Kraichgau
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Kraichgau
Physical map of the Kraichgau (within brown line)
View from the Ravensburg near Sulzfeld over the Kraichgau hills to their highest point, Burg Steinsberg (centre, on the horizon)
Steinsberg Castle on the eponymous hill, the highest point of the Kraichgau
The prominent Catholic parish church of Waibstadt
Ruins of the water castle in Kraichtal-Menzingen

The About this soundKraichgau  is a hilly region in Baden-Württemberg, southwestern Germany. It is bordered by the Odenwald and the Neckar to the North, the Black Forest to the South, and the Upper Rhine Plain to the West. To the east, its boundary is considered to be the Stromberg and the Heuchelberg.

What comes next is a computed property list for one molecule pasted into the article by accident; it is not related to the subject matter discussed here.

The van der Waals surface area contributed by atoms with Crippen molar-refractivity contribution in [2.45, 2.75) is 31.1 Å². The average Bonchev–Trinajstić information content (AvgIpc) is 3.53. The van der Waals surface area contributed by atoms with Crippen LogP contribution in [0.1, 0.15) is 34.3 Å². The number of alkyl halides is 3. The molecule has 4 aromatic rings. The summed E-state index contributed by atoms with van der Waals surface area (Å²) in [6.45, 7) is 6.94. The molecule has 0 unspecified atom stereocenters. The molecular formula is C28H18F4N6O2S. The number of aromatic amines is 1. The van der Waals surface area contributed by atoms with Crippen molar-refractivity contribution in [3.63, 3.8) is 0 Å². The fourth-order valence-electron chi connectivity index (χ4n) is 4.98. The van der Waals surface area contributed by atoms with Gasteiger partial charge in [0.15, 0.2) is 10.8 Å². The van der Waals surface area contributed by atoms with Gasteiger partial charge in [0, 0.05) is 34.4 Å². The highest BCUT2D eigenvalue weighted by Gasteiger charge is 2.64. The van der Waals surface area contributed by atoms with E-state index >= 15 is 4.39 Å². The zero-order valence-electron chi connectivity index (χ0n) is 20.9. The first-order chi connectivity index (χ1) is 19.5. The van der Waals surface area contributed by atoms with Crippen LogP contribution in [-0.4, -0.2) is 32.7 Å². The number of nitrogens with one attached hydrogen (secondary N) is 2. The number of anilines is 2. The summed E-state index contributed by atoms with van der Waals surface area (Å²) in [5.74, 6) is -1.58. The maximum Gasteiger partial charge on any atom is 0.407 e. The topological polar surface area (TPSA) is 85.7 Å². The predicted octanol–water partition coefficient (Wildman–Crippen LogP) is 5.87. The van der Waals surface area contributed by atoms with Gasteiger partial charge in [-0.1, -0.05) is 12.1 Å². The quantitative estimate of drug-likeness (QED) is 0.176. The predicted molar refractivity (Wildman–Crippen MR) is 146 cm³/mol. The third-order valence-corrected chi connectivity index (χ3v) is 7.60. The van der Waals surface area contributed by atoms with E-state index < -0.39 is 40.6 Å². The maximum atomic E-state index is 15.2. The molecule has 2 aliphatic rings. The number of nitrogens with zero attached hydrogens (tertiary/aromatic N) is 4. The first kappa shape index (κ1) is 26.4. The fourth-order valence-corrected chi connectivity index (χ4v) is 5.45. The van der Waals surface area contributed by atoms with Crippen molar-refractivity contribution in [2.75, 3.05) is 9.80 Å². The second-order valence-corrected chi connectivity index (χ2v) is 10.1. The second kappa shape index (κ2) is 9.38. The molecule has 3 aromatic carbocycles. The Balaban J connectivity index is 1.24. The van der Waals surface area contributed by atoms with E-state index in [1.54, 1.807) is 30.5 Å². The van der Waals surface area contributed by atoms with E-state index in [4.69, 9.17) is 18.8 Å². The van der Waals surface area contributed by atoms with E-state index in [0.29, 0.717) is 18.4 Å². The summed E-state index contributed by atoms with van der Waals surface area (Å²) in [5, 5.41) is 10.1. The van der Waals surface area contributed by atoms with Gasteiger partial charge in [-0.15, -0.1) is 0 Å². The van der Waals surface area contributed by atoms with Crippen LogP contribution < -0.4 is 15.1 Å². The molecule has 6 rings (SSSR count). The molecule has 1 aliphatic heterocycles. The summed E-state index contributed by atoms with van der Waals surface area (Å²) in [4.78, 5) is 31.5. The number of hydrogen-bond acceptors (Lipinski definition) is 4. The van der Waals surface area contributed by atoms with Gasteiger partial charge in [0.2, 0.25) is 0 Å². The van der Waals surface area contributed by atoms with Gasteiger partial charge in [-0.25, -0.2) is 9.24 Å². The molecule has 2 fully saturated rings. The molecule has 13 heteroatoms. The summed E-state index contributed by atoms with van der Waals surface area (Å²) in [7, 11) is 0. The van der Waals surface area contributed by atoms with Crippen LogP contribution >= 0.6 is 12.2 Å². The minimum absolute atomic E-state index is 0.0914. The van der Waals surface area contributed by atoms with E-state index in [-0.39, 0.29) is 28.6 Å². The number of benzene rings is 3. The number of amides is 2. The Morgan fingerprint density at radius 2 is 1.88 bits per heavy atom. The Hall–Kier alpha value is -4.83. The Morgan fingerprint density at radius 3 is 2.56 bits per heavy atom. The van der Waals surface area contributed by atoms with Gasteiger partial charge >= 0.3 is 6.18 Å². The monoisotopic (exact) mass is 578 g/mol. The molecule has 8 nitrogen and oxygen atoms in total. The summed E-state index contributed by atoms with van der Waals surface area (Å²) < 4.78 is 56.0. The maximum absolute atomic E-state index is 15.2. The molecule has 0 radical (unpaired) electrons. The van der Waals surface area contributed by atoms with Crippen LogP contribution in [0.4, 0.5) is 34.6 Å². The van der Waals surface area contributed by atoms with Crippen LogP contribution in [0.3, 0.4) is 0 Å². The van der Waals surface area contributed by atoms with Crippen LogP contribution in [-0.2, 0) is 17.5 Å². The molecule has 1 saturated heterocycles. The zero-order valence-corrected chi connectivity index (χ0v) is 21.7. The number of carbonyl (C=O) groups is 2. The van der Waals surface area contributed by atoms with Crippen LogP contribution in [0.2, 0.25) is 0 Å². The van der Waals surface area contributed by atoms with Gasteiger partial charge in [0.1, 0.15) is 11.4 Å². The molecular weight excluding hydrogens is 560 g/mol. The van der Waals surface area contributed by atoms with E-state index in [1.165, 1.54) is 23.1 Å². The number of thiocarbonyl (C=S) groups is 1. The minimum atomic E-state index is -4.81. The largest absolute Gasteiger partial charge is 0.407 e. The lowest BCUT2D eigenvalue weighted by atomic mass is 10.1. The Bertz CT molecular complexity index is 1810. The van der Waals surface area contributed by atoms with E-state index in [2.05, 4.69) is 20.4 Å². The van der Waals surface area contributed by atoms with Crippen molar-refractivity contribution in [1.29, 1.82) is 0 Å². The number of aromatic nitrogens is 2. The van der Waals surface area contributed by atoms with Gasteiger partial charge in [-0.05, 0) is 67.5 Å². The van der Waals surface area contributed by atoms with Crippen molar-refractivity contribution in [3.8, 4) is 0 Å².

The largest towns of the Kraichgau are Sinsheim, Eppingen, and Bretten. On the western end of the Kraichgau is the town of Bruchsal, the gateway to the Rhineland plains.

Origins of the name

The word "Kraich" apparently arose from the Celtic word "Creuch," meaning "mud" or "loam." The territory of a Gau (country subdivision) signifies an open area, free from woods, such as farmland or meadows.

The area of Kraichgau was first mentioned in the Early Middle Ages, in the Lorsch codex, as "Creichgowe" in the year 769. In 773, it was called "Chrehgauui," in 778 "Craichgoia." By 1594, the name was closer to its modern form, being referred to as "Kreuchgau."

See also


Coordinates: 49°07?N 8°43?E / 49.117°N 8.717°E / 49.117; 8.717


  This article uses material from the Wikipedia page available here. It is released under the Creative Commons Attribution-Share-Alike License 3.0.

Kraichgau
 



 



 
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